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Grain Boundaries

- 27-765, Advanced Characterization
- Spring 2001
- A.D. Rollett

Objectives

- Introduce the grain boundary as a defect of

particular interest. - Outline the basic properties of a grain boundary

- energy mobility. - Describe the crystallography of grain boundaries,

especially the Rodrigues vector. - Special boundaries such as CSL structures.

References

- A. Sutton and R. Balluffi, Interfaces in

Crystalline Materials, Oxford, 1996. - V. Randle O. Engler (2000). Texture Analysis

Macrotexture, Microtexture Orientation Mapping.

Amsterdam, Holland, Gordon Breach. - Frank, F. (1988). Orientation mapping.

Metallurgical Transactions 19A 403-408.

What is a Grain Boundary?

- Boundary between two grains.
- Regular atomic packing disrupted at the boundary.
- In most crystalline solids, g.b. is very thin

(one/two atoms). - Disorder (broken bonds) unavoidable for

geometrical reasons therefore large excess free

energy.

Thermodynamics

- Large excess free energy means that it always

costs energy to create a boundary. - There is never an equilibrium population of g.b.s

even at high temperatures contrast with

vacancies. - Polycrystal always tends towards a single

crystal. - Commercial materials always have 2nd phase -

therefore coarsening prevented.

Grain Boundary Structure

- High angle boundaries can be thought of as two

crystallographic planes joined together (with or

w/o a twist of the lattices). - Low angle boundaries can be thought of as built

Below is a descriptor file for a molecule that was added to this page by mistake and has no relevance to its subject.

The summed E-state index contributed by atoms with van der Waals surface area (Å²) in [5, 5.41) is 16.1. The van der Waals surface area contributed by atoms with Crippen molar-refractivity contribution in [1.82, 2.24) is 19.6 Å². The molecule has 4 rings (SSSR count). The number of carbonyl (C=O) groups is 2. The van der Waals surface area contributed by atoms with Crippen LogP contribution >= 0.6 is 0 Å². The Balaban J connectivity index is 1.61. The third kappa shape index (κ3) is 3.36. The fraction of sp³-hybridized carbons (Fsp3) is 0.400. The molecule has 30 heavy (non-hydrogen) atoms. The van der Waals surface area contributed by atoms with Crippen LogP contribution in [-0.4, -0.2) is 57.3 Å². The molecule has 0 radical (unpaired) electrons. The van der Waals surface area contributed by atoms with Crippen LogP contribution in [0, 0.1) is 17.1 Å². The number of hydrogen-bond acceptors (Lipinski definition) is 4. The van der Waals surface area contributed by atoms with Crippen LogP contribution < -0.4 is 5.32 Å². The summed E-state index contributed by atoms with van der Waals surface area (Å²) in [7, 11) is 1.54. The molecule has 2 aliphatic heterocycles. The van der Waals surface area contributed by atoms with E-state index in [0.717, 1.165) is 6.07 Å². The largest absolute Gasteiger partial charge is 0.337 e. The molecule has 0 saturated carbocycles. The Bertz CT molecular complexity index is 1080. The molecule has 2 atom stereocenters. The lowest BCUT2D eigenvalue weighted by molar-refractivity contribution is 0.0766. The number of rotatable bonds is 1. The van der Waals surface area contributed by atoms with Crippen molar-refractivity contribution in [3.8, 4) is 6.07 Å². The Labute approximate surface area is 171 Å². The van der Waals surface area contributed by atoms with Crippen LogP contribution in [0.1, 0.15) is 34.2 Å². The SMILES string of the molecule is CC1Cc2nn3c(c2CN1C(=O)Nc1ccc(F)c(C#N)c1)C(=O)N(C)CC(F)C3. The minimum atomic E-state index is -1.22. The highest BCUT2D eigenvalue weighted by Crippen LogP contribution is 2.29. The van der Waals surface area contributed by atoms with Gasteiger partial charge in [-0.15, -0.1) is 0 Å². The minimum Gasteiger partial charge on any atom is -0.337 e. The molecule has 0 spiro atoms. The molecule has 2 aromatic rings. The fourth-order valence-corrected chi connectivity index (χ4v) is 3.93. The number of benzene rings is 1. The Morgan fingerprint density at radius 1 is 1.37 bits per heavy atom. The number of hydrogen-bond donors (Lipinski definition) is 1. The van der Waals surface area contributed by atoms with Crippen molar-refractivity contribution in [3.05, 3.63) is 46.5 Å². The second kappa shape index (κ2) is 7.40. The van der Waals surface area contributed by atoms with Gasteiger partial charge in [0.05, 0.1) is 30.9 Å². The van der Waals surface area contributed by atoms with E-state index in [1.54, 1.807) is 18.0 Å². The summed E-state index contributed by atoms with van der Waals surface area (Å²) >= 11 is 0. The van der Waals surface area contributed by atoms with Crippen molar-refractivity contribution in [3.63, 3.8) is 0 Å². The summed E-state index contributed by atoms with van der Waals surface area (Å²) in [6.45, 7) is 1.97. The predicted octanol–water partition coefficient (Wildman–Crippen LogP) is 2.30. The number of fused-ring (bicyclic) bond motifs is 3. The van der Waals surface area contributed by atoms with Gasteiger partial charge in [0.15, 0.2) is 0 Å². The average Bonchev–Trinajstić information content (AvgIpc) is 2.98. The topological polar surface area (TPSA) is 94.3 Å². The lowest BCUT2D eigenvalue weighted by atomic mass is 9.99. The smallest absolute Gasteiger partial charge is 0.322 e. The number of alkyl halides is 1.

up of dislocations, especially for pure tilt

boundaries to be explained. - Transition in the range 10-15, the dislocation

structure changes to a high angle boundary

structure.

Pure Tilt Boundaries Dislocations

- Low angle boundaries can be made up of arrays of

parallel edge dislocations if the rotation

between the lattices is small and the rotation

axis lies in the boundary plane.

Differences in Orientation

- Preparation for the math of misorientations the

difference in orientation between two grains is a

rotation just as is the rotation that describes a

texture component. - Convention we use different methods to describe

g.b. misorientation than for texture (but we

could use Euler angles for everything, for

example).

Simple Boundary Types

- Tilt boundary is a rotation about an axis in the

boundary plane. - Twist boundary is a rotation about an axis

perpendicular to the plane.

Rotations at a Grain Boundary

z

gB

In terms of orientations rotate back from

position Ato the reference position.Then rotate

to position B.Compound (compose)the two

rotations to arriveat the net rotation

betweenthe two grains.

y

gA-1

referenceposition(001)100

x

Net rotation gBgA-1

Alternate Diagram

TJACB

gB

gBgA-1

gD

gC

gA

TJABC

Representations

- What is different from Texture Components?
- Miller indices not useful (except for axis).
- Euler angles can be used but untypical.
- Reference frame is usually the crystal lattice,

not the sample frame. - Application of symmetry is different (no sample

symmetry!)

Grain Boundaries vs. Texture